The Neuros MP3 Digital Audio Computer
Digital Innovation hosts an open-source developers community at open.neurosaudio.com. Although Positron, the Neuros database specifications and the future Neuros API are available freely under the BSD or similar licenses, the Neurosetta firmware itself is not open source.
What is important is that Digital Innovation's position on open source, patents and DRM is stated clearly at open.neurosaudio.com/archives/000003.html. This page includes the declaration that “patents are an important defense against larger well-funded competitors in the consumer electronics space, but they will never be enforced against the Open Source community or other independent software developers”.
At the lower level, the Neuros then can be treated as an external USB 1.1 drive with a single FAT32 partition. This makes it possible to access it from any operating system supporting that class of storage devices. The specifications of the internal Neuros database are available publicly.
I would like to thank the Neurosetta and Positron developers, especially Stan Seibert, who provided technical support for this review.
A portable, integrated FM radio and digital music player obviously is a useful and cool gadget. Looking at it only on this level, the Neuros already scores well, but it is not the only game in town. The real news is it is the first portable hard drive player to support Ogg Vorbis playback. Now Linux-only users can enjoy and manage only one collection of high quality digital music in an open format, both on the desktop and on the road.
A portable OGG player means freedom from forced support of closed formats and from manual installation of software when using them on the desktop. Neuros promises this. Undoubtedly, the user interface still is not ready for general use (as of August 2003), and all the features, starting with HiSi, are not available yet under Linux, but the music is already there and it sounds good.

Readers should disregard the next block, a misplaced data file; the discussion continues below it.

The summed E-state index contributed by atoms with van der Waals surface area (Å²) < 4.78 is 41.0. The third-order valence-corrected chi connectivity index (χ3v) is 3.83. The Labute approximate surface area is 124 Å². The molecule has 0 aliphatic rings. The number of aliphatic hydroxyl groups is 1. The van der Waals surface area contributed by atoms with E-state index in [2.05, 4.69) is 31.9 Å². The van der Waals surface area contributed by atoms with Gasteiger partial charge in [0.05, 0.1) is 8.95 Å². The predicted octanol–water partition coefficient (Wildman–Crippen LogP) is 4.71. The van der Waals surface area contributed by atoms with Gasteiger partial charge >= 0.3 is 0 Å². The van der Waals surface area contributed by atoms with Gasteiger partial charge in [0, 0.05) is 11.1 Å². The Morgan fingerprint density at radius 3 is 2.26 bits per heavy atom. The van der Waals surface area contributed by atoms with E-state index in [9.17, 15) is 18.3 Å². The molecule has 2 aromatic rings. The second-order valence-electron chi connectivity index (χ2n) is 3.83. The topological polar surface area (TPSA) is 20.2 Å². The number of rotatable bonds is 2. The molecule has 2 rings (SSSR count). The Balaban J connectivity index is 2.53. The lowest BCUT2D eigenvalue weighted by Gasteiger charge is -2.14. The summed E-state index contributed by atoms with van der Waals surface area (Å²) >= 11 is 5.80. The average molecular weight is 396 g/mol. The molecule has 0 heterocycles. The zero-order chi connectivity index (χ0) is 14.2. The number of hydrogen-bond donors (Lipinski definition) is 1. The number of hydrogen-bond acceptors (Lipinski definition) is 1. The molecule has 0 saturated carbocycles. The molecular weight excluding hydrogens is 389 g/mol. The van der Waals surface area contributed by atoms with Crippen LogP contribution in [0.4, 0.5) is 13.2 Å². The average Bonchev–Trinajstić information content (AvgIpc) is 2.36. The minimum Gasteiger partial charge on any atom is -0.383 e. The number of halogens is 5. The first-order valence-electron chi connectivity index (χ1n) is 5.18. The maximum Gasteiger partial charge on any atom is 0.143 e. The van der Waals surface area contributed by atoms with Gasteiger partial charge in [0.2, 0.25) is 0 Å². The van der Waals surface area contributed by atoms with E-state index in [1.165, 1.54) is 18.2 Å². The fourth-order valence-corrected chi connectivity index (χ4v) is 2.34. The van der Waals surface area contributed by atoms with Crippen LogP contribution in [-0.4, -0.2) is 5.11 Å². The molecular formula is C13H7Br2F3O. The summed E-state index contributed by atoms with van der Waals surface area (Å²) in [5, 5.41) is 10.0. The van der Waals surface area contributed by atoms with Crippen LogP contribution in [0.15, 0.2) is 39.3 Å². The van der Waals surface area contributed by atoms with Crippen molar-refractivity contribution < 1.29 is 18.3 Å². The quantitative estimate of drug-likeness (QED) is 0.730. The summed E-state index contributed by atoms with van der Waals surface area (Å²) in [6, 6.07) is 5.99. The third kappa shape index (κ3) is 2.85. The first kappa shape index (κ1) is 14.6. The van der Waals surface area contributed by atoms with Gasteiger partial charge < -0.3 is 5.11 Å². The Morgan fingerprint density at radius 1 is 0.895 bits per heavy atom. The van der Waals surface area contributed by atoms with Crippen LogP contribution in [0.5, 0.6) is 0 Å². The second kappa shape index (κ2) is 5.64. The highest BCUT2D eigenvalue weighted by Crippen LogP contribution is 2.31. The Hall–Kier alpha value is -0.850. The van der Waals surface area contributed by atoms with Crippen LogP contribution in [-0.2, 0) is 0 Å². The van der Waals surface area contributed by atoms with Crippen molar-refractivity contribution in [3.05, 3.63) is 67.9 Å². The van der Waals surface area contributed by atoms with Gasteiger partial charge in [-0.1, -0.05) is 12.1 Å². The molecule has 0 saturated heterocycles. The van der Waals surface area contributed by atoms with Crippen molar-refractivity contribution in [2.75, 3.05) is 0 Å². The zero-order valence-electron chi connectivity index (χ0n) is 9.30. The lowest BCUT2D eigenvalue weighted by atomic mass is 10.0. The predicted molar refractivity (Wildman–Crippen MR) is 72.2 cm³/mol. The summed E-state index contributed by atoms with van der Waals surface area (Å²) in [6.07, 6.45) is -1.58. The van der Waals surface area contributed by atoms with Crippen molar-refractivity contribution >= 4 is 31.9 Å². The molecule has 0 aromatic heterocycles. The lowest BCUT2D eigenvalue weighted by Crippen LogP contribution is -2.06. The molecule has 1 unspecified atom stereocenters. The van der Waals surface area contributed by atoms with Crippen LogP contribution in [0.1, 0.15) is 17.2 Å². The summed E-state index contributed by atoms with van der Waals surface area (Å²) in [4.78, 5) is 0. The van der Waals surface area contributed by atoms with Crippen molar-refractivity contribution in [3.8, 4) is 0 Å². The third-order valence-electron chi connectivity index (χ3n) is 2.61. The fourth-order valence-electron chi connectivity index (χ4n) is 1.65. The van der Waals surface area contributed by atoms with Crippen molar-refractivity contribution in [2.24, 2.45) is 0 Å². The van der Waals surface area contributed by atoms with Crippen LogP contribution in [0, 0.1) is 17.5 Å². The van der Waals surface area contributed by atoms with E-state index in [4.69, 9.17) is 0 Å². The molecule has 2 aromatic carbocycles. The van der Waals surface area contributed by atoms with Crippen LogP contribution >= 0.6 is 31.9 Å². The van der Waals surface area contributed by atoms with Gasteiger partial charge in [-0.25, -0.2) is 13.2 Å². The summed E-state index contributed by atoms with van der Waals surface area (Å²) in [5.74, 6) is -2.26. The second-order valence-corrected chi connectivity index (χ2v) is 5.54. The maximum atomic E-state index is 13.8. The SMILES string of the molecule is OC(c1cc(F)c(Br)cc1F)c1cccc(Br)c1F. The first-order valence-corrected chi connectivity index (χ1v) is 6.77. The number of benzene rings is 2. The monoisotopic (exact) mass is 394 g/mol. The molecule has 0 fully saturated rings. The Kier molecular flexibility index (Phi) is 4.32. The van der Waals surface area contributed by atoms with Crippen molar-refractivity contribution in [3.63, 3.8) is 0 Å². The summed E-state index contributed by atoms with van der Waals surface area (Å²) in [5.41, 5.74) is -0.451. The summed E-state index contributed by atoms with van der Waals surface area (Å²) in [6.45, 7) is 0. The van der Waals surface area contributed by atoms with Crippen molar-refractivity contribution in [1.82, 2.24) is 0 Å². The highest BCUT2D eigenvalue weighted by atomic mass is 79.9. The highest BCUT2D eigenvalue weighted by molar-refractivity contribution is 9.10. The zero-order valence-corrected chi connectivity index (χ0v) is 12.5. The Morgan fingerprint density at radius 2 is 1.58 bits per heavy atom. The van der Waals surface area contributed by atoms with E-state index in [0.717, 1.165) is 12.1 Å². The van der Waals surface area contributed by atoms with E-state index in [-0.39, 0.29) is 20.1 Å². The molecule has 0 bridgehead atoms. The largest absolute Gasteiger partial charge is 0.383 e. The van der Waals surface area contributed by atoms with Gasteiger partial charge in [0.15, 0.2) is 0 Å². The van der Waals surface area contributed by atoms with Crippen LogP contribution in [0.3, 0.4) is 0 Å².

Manufacturer: Digital Innovations
Price: $149.99 US
Useable with Linux-only computers and OGG music.
Good sound quality, even with beta firmware.
Broadcast music to FM radio.
Not all features are usable under Linux.
Linux/OGG playlist management not completely stable.
Marco Fioretti is a hardware systems engineer interested in free software both as an EDA platform and, as the current leader of the RULE Project, as an efficient desktop. Marco lives with his family in Rome, Italy.
Articles about Digital Rights and more at http://stop.zona-m.net CV, talks and bio at http://mfioretti.com
- Free Today: September Issue of Linux Journal (Retail value: $5.99)
- The Tiny Internet Project, Part I
- Bitcoin on Amazon! Sort of...
- Download "Linux Management with Red Hat Satellite: Measuring Business Impact and ROI"
- Android Browser Security--What You Haven't Been Told
- Returning Values from Bash Functions
- Epiq Solutions' Sidekiq M.2
- Securing the Programmer
- Nativ Disc
Pick up any e-commerce web or mobile app today, and you’ll be holding a mashup of interconnected applications and services from a variety of different providers. For instance, when you connect to Amazon’s e-commerce app, cookies, tags and pixels that are monitored by solutions like Exact Target, BazaarVoice, Bing, Shopzilla, Liveramp and Google Tag Manager track every action you take. You’re presented with special offers and coupons based on your viewing and buying patterns. If you find something you want for your birthday, a third party manages your wish list, which you can share through multiple social- media outlets or email to a friend. When you select something to buy, you find yourself presented with similar items as kind suggestions. And when you finally check out, you’re offered the ability to pay with promo codes, gifts cards, PayPal or a variety of credit cards.Get the Guide